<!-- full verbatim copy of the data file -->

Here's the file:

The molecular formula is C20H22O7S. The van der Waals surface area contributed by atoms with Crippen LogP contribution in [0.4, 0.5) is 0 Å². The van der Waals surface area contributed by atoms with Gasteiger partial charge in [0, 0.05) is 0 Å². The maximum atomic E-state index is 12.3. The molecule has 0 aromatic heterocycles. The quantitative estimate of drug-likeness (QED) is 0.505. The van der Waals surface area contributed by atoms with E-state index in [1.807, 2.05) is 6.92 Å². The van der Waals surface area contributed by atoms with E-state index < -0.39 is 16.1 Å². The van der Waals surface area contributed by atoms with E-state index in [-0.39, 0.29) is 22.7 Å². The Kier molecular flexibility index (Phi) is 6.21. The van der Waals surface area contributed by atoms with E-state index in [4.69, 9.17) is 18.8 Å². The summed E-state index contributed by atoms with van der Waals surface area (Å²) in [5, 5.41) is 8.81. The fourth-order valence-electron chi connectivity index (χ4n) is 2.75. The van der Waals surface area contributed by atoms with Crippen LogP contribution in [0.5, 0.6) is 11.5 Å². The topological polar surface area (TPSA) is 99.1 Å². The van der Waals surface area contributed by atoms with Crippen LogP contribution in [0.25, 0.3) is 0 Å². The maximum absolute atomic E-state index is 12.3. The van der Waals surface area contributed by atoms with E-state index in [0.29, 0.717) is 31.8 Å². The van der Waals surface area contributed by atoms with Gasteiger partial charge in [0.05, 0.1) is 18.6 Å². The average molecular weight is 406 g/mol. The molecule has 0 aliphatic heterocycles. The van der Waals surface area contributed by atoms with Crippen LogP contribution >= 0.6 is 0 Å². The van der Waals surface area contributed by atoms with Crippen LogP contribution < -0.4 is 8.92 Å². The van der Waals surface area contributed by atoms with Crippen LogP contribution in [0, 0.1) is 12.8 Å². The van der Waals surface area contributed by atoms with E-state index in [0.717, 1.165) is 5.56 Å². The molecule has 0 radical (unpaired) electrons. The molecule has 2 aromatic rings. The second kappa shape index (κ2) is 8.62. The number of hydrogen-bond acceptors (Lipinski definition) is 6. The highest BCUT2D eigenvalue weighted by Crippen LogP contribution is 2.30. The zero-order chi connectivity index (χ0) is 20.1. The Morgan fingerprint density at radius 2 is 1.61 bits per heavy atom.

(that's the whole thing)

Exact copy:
The molecular formula is C20H22O7S. The van der Waals surface area contributed by atoms with Crippen LogP contribution in [0.4, 0.5) is 0 Å². The van der Waals surface area contributed by atoms with Gasteiger partial charge in [0, 0.05) is 0 Å². The maximum atomic E-state index is 12.3. The molecule has 0 aromatic heterocycles. The quantitative estimate of drug-likeness (QED) is 0.505. The van der Waals surface area contributed by atoms with E-state index in [1.807, 2.05) is 6.92 Å². The van der Waals surface area contributed by atoms with E-state index < -0.39 is 16.1 Å². The van der Waals surface area contributed by atoms with E-state index in [-0.39, 0.29) is 22.7 Å². The Kier molecular flexibility index (Phi) is 6.21. The van der Waals surface area contributed by atoms with E-state index in [4.69, 9.17) is 18.8 Å². The summed E-state index contributed by atoms with van der Waals surface area (Å²) in [5, 5.41) is 8.81. The fourth-order valence-electron chi connectivity index (χ4n) is 2.75. The van der Waals surface area contributed by atoms with Crippen LogP contribution in [0.5, 0.6) is 11.5 Å². The topological polar surface area (TPSA) is 99.1 Å². The van der Waals surface area contributed by atoms with Crippen LogP contribution in [0.25, 0.3) is 0 Å². The maximum absolute atomic E-state index is 12.3. The van der Waals surface area contributed by atoms with E-state index in [0.29, 0.717) is 31.8 Å². The van der Waals surface area contributed by atoms with Gasteiger partial charge in [0.05, 0.1) is 18.6 Å². The average molecular weight is 406 g/mol. The molecule has 0 aliphatic heterocycles. The van der Waals surface area contributed by atoms with Crippen LogP contribution >= 0.6 is 0 Å². The van der Waals surface area contributed by atoms with Crippen LogP contribution < -0.4 is 8.92 Å². The van der Waals surface area contributed by atoms with Crippen LogP contribution in [0, 0.1) is 12.8 Å². The van der Waals surface area contributed by atoms with E-state index in [0.717, 1.165) is 5.56 Å². The molecule has 0 radical (unpaired) electrons. The molecule has 2 aromatic rings. The second kappa shape index (κ2) is 8.62. The number of hydrogen-bond acceptors (Lipinski definition) is 6. The highest BCUT2D eigenvalue weighted by Crippen LogP contribution is 2.30. The zero-order chi connectivity index (χ0) is 20.1. The Morgan fingerprint density at radius 2 is 1.61 bits per heavy atom.